Lothians: About 5 miles south-east of Dunbar, on minor roads south of the A1, about 0.75 miles east of Innerwick, just north of the Thornton Burn, at Innerwick Castle.
Ruin or site NT 735737 OS: 67 EH42 1QT
OPEN: Path to castle from access stile through wall near Crowhill: care should be taken. The castle is private property and currently inaccessible and unsafe for visitors until urgent stabilisation work is undertaken.
Standing on a rocky crag above the Thornton Burn, little remains of Innerwick Castle, a 15th-century tower and courtyard, except vaults, ruined walls and a rock-cut ditch. This was once a large
and strong castle, but it is much reduced.
‘Innerwyck’ is marked on Blaeu’s map of The Lothians, then ‘Innerwick’ on Adair’s map of East Lothian.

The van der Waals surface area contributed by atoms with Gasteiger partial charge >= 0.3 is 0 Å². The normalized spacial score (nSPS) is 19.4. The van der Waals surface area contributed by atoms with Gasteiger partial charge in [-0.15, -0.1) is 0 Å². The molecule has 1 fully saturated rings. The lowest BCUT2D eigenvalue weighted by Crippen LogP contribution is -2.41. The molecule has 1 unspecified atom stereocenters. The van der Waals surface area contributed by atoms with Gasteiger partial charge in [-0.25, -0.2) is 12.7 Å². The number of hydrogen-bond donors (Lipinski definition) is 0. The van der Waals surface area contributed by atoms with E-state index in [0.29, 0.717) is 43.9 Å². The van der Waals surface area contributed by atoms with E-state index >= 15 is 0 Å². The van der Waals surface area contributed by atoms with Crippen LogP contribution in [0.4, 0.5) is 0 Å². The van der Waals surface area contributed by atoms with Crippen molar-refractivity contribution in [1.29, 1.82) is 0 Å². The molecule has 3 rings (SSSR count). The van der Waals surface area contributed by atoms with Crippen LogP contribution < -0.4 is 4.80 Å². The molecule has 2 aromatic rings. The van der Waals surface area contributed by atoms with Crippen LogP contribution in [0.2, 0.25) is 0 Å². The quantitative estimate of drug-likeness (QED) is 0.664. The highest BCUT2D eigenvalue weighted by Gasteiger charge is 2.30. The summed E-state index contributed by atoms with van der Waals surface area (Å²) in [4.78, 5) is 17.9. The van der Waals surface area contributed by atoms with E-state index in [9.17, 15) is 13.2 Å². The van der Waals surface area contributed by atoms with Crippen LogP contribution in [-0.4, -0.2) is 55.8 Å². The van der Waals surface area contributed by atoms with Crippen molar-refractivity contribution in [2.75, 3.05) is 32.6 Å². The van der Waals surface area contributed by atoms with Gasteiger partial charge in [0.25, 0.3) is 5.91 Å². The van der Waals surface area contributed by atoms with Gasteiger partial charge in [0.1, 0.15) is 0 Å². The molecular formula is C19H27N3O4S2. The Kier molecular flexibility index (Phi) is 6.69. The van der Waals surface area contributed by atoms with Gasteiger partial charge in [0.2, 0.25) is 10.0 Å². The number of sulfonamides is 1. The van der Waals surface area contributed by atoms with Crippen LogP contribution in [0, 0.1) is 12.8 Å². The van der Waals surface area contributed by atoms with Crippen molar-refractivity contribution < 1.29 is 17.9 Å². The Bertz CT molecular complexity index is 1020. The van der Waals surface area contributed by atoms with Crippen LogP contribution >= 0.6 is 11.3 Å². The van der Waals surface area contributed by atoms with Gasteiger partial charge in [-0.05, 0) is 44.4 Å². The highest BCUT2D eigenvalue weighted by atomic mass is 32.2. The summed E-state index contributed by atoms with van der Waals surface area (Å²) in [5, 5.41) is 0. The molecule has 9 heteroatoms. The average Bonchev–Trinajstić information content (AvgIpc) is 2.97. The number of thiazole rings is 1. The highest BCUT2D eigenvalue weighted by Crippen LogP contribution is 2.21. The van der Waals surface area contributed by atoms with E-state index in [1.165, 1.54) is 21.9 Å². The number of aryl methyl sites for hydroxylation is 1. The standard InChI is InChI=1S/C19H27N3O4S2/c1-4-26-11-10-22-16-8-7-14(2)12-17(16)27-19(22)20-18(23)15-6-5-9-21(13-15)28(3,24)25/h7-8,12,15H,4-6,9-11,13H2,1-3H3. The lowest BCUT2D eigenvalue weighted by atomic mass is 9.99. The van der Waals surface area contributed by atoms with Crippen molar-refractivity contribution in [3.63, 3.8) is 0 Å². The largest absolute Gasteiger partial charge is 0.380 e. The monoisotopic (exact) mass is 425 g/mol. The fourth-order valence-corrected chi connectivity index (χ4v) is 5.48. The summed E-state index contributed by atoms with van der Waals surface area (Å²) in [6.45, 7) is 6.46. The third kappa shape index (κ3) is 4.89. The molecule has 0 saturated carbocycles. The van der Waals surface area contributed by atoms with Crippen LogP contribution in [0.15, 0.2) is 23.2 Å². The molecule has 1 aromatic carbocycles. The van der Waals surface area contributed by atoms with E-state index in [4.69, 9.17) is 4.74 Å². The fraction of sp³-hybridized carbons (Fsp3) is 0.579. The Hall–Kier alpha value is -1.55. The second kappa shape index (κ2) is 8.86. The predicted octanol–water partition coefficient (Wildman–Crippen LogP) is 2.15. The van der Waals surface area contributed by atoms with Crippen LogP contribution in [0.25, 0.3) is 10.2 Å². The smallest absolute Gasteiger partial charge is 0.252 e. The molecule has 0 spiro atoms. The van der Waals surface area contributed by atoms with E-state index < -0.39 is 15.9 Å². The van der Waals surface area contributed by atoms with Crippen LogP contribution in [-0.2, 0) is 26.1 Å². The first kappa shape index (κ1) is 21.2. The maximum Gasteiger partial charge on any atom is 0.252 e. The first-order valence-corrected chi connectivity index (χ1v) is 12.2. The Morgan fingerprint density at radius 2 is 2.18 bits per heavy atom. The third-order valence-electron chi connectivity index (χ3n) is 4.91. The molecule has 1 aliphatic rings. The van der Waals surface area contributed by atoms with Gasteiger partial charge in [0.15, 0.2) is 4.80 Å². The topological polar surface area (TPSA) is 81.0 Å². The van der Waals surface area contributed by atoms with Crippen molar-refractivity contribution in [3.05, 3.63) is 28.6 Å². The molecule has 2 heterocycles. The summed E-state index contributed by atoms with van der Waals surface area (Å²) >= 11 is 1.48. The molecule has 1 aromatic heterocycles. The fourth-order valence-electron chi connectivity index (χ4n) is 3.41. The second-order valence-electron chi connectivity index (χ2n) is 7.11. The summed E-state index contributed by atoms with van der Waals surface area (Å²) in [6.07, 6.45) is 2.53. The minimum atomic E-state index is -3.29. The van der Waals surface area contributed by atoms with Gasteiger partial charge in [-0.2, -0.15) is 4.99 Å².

The castle was built by the Stewarts, but passed to the Hamiltons in 1398, and the castle was besieged by the Percys and the 4th Earl of Douglas in 1403. Alexander Hamilton of Innerwick is mentioned in judicial proceedings in 1498. In 1547 the English smoked out the garrison and (only partly, presumably) dismantled the castle, but a year later the castle was again in the hands of the Scots.
The Master of Hamilton and eight other men held Innerwick against the English. Eight of the garrison were picked off with muskets, while the last threw himself to his death from one of the walls. The defences were then slighted. Again, how much damage was actually done is not clear, but Sir Alexander Hamilton of Innerwick is on record in 1598.
The property was later a property of the Maxwells as James Maxwell of Innerwick had an act in his favour in 1663. The castle was sufficiently complete to be used as a base, along with Dirleton and Tantallon, to attack Cromwell’s lines of communication in the 1650s. James Maxwell of
Innerwick became Earl of Dirleton. The property was sold to the Nisbets in 1663.
The castle is in Thornton Glen, which is a wildlife reserve managed by the Scottish Wildlife Trust.